Tuesday 22 February 2022

In the consolation of tears

Brimming with realisation

Almost a decade ago, I was walking towards the Weerwater in Almere, The Netherlands and I started to shed tears. In one moment, it dawned on me that I had survived cancer, been out of work for 18 months, lost my home of 10 and a half years, and was staying with a young Indian family, the only possession I had being my bed.

The tears were not one of pity or despair, just that I had all through my ordeal never thought of what I had been through, what I had suffered, and the toll on my mental and physical state, I had just kept going, taking each day as it came. Yet, I was in the mire of stagnation, I needed to shift something to get moving again.

Facing up to reality

My over 12-year sojourn in Holland had come to its natural end, and it was time to return home to the UK. This was against every advice or counsel of people around me, but I was convinced that phase of my life was over. It was necessary for me to find that time of release because I took hold of my vulnerability and humanity to begin to seek opportunity.

Then, I wrote to six friends, who in my mind’s eye I would have chosen to be my pallbearers as I was also too aware of my mortality considering what I had survived to tell them of my plans and what my wishes were if anything were to happen to me. I was being pragmatic and practical even if some thought I was giving up hope. What I had experienced was nothing like Job in the Bible but considering the catastrophic loss I had borne starting with my illness, I had my own story.

Things best left unsaid

There wasn’t much I could say to those who thought I was not putting up a fight or one who even said I needed a boot up my backside. I took what they had to say with grace, and not once did I suggest to them if only you knew from whence, I came to this adversity, you will fear misfortune and it happens to good people too, and I barely scraped the standard of good. I know good people who died from cancer that ravaged their bodies, robbed them of dignity, left them destitute and literally without hope in this world, I was spared, I had the good fortune, I was lucky, I was blessed, I am grateful.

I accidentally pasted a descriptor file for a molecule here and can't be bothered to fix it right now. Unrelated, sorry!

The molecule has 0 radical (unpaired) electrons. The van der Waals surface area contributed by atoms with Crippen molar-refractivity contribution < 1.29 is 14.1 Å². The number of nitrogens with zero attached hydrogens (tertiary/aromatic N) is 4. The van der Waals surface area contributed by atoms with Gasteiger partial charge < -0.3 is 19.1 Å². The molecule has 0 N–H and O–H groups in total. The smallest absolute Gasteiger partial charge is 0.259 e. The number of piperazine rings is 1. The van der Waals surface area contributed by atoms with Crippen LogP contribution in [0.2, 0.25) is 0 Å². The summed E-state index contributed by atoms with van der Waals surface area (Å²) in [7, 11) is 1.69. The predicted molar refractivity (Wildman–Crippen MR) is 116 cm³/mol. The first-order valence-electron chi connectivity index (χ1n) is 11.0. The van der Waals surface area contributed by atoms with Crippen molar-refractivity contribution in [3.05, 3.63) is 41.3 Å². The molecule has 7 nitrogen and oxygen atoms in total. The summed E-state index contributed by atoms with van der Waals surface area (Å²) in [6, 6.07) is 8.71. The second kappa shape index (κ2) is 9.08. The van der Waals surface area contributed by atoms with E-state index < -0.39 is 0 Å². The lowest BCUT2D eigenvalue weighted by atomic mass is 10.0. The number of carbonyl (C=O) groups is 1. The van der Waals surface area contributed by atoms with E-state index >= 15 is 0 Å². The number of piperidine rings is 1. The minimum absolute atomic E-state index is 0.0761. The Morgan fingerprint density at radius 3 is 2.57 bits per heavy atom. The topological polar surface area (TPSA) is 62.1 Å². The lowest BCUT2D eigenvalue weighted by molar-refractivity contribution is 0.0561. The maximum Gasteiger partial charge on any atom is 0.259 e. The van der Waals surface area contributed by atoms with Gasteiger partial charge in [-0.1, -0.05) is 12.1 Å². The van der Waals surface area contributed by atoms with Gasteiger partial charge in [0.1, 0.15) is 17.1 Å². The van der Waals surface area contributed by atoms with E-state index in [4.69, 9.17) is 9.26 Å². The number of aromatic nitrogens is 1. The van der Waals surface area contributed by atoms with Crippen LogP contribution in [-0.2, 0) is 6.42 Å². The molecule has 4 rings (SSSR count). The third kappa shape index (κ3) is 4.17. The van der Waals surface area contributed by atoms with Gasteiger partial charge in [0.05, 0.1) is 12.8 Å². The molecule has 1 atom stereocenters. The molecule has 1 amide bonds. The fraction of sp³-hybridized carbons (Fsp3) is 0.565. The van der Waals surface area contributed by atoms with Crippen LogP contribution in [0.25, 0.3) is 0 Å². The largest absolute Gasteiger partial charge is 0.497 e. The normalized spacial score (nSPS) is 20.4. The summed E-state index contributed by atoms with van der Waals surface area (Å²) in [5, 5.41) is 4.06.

And so, in the tenth year of my returning to the UK, I think about my departure from the Netherlands, the way things changed radically for me that within 6 days of my return, I was offered a job to go travelling Europe in my field of expertise. I have not returned to the community in which I found support, sometimes grudging, sometimes burdening. It was at a time of seismic change in that community too, I could not be that demanding. I am thankful for the ways in which they held me up from falling totally to the ground.

To thank them all

I constantly think about a long visit to the Netherlands, to see the consultant who took on the responsibility for my care, the friends who have kept in contact all this time, and just to see the places that gave me a sense of belonging and thriving in the Netherlands.

This all was set in motion from that afternoon when I found solace and consolation in my tears. At once, I was man and human, strong and weak, vulnerable and determined, never hopeless, just beginning to see where things can change for the better.

1 comment:

Ans ter Heide said...

Dear Akin, as we live in Wilnis, you will always be (more than) welcome at our place! We have plenty of room()s for you to stay, alone or with somebody...

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